Bayfield distillery owned by tribal couple is a first
Nov 23, 2018 03:43PM
● By Editor
By Kristine M. Kierzek from Milwaukee Journal Sentinel - November 23, 2018
Curt Basina spent nearly 17 years with the Wisconsin State Patrol. He’s never really seen himself as a risk taker. Still, he’s put much of his own money into his next chapter: Copper Crow Distillery.
As members of the Red Cliff Band of Lake Superior Chippewa, Basina and his wife of 37 years, Linda, worked to create the first distillery and tasting room owned and operated within the boundaries of the reservation just north of Bayfield. The distinction here is that the couple hold the title to the property, notes Basina.
It’s a first in Wisconsin, and a first in the nation. Basina traveled the country attending workshops and learning from other distillers. They began the process in 2016, working with the Tribal Council and submitting the federal application before building the distillery and tasting room just north of Bayfield.
Working with his wife and their daughters, Elizabeth and Rebecca, they officially began selling their first wheat vodka in April. Earlier this month, that vodka was featured as part of Potawatomi Hotel and Casino’s Native American Heritage Month dinner.
They plan to eventually add rum, whiskey and brandy, aiming to have their spirits in tribal casinos across the country.
In another first, they’ve also teamed up with the University of Wisconsin-Stout to create the area’s first whey vodka, using whey from Burnett Dairy in Grantsburg.
A place and a plan
When Linda and I go traveling, we always try to incorporate some kind of brewery or distillery. (We thought) nobody in Bayfield is doing this, let’s give it a shot.
We acquired a piece of property within the boundaries of the reservation, right on the highway and the snowmobile trail. We hold title to the property. Linda and I are both tribal members, and it is legal for us to run a distillery.
If you go back in history, there was a prohibition against all alcohol on the reservation. …Then that was mostly repealed except for a small section of the law that says there will not be any distilleries on reservation land. This is not reservation land, we own the title.
One of our unique things is being the first distillery in the nation owned and operated by tribal members that operate within the boundaries of a reservation. It is our goal to have our product in every tribal casino in the state of Wisconsin.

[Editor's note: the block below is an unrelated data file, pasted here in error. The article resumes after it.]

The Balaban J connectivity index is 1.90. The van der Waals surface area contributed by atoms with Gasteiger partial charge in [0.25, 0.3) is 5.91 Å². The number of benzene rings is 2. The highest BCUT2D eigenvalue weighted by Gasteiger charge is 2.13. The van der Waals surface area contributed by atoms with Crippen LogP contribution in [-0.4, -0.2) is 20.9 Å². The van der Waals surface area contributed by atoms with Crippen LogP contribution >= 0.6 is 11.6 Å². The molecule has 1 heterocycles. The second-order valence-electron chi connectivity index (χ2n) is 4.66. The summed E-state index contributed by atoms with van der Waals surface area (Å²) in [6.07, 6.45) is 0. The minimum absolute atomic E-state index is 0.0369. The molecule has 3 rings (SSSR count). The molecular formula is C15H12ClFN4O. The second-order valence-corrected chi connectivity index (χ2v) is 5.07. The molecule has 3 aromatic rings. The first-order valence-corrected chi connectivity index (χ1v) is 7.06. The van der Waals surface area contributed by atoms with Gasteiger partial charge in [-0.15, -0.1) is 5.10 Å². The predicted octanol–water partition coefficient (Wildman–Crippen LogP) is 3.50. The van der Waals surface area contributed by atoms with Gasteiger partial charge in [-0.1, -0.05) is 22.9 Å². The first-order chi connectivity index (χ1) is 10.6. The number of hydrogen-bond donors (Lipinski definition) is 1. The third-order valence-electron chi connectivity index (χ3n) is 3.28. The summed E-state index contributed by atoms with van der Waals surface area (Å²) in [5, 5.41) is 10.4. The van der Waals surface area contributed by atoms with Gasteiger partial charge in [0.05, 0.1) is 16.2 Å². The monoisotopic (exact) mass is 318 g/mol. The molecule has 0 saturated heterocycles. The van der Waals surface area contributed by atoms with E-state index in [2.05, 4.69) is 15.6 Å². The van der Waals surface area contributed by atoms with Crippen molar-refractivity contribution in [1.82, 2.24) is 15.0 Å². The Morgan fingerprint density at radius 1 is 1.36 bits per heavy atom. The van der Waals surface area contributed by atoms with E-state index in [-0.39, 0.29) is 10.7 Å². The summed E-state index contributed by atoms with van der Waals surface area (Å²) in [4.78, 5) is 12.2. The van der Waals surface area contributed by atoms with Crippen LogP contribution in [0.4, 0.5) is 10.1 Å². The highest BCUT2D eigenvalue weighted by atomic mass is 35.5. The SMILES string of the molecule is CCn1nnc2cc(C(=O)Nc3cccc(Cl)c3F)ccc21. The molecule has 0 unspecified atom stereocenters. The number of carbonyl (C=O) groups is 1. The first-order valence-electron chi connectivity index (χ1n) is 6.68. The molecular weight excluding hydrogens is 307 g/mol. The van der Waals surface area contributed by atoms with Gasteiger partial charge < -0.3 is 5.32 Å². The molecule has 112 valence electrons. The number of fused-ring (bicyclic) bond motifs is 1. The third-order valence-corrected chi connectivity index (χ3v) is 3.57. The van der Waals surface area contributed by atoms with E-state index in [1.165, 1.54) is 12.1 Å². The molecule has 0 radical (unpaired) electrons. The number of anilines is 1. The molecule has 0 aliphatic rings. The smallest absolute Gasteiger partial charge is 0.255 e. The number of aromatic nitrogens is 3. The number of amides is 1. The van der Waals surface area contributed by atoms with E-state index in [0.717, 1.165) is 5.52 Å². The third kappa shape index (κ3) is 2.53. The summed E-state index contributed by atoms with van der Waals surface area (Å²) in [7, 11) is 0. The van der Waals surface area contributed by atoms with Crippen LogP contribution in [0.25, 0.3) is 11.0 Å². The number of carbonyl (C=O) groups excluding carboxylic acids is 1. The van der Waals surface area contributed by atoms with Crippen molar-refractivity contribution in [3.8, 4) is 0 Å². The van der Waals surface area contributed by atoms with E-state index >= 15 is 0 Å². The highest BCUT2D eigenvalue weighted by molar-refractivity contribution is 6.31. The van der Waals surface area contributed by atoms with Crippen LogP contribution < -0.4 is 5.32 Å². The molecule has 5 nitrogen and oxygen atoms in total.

This is a premium product that will enhance business opportunities and tourism in an otherwise economically deprived area. Our tribal population is not our target customer. We have been received very positively by our Tribal Council and other tribal members.
Tourism and tastings
In Wisconsin we can mix cocktails in our tasting room, provided we use only the spirits we make. My wife and daughters have created a great cocktail menu using just vodka, because that’s what we produce right now. We are very limited within Wisconsin statutes. We can sell our bottles across the counter here, and we can mix cocktails with the spirits we produce
We started with vodka primarily because it doesn’t need to age. You can basically take it right of the still. We filter it, of course, cut it down to 80 proof, and we’re able to sell it immediately.
Making way for whey
The other thing we are doing is working on a vodka from whey. Currently there are less than a dozen distilleries in the world that are doing it. … We’ve teamed up with UW-Stout to help us. We get our whey from Burnett Dairy in Grantsburg.
Whey certainly wasn’t my first choice, but I had gone to a course in Seattle, Washington, a few years ago put on by Rusty Figgins, a nationally known distiller. … He pulled me off to the side and said, you’re from Wisconsin, the dairy state, you need to be working on something from dairy. Here’s a suggestion, look at whey. …
We hope to have it available sometime next year.
Skill and science
There is a ton of science in distilling. My dad was a math teacher. There has always been an interest in math, and in the alchemy and science.
My favorite way to drink the vodka is in the drink we call a Frog Bite, our take on a vodka Margarita. It is probably our No. 1 seller.
We’re working on an apple brandy, made from local apple cider. We’re in the apple district up here, so we’re doing an apple brandy, which we hope will be mature by next fall.
We’re working on some whiskeys. We’ve got three barrels of bourbon, two barrels of rye whiskey, and one wheat whiskey. We do have a rum in a barrel, and we hope to have it cured by Christmas.
Support from the start
One mentor is Rusty Figgins. Another would be Peter Nomm at Northern Waters Distillery in Minocqua. He actually spent some time up here helping me. Another is Scott Perlick, out of Perlick Distillery in Verona, a really small distillery that recently just tripled the size of his tasting room and makes a wheat vodka that is unbelievable. We’ve also worked with Rick Erickson, the science teacher in the Bayfield Public School System.
Fork. Spoon. Life. explores the everyday relationship that local notables (within the food community and without) have with food. To read the original article and related stories, follow this link to the jsonline.com website: https://www.jsonline.com/story/life/food/fork-spoon-life/2018/11/23/bayfield-distillery-within-red-c...